The 12 individuals were chosen after a two-level selection process involving a screening committee composed of active high school state association administrators, coaches and officials, and a final selection committee composed of coaches, former athletes, state association officials, media representatives and educational leaders. Nominations were made through NFHS member associations.
Following is biographical information on the 12 individuals in the 2018 class of the National High School Hall of Fame.
Buddy Anderson is Alabama’s all-time winningest football coach – at any level. Not only is he the top high school football coach with 329 victories in 40 years at Vestavia Hills High School, he has more wins than college coaches Paul “Bear” Bryant (323), Nick Saban (216), Ralph “Shug” Jordan (176) and Pat Dye (153). Anderson’s teams have won 16 area and region championships and made 30 state playoff appearances, including state championships in 1980 and 1998, when his team finished 15-0 and was ranked nationally. Despite the demands of being a head football coach, Anderson has also served as the school’s athletic director for 40 years, and the school’s teams have won 66 state championships during his tenure, including 14 state wrestling titles and nine state baseball championships. Anderson was selected Alabama Coach of the Year three times, and he was inducted into the Alabama High School Sports Hall of Fame in 2003.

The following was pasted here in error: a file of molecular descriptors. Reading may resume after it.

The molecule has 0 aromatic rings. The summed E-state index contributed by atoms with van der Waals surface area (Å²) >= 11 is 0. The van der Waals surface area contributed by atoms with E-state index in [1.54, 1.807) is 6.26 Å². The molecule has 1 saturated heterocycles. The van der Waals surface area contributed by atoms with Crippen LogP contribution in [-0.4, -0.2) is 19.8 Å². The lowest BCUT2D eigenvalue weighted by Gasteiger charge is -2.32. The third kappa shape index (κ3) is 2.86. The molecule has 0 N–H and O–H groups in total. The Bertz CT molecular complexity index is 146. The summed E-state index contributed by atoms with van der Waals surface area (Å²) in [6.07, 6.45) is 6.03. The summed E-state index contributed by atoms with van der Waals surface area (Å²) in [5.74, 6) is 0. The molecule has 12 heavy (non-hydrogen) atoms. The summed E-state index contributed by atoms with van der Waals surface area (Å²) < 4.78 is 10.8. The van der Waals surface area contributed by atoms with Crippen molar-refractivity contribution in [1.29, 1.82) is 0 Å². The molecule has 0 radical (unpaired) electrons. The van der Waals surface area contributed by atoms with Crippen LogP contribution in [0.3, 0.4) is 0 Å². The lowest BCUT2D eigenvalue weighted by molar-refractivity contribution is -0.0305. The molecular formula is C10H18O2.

Miller Bugliari is an icon at The Pingry School in Basking Ridge, New Jersey, where he has been the school’s boys soccer coach since 1960. The 82-year-old Bugliari has amassed a national record 850 victories and led his teams to 26 Prep A and New Jersey State Interscholastic Athletic Association state championships. His teams have registered 20 undefeated seasons and won 27 county championships. Bugliari has been named New Jersey State Coach of the Year seven times, and he has earned four National Coach of the Year awards. He is a former president of the National Soccer Coaches Association of America and was inducted into the NSCAA Hall of Fame and the National Soccer Hall of Fame in 2006. Bugliari was a teacher in the Science Department at Pingry for many years and now is Special Assistant to the Headmaster.
Dorothy Gaters is the Illinois High School Association’s (IHSA) career leader in basketball coaching victories – for both boys and girls. After completing a 22-7 season at John Marshall High School in Chicago last weekend and winning her ninth IHSA state girls basketball championship, Gaters’ record stands at 1,106-198. Her teams won the Class AA title in 1982, 1985, 1989, 1990, 1992, 1993 and 1999, and the Class 3A title in 2008. Gaters’ teams at John Marshall have finished second three other times and third on six other occasions. During her 42-year career at John Marshall, her teams have won 24 Chicago Public Schools championships and qualified for the IHSA state finals 26 times. Gaters was inducted into the Illinois Basketball Coaches Association Hall of Fame in 1996 and the prestigious Women’s Basketball Hall of Fame in 2000. She was selected as a coach for the Junior Olympic team in 2000 and the McDonald’s All-American Game in 2011.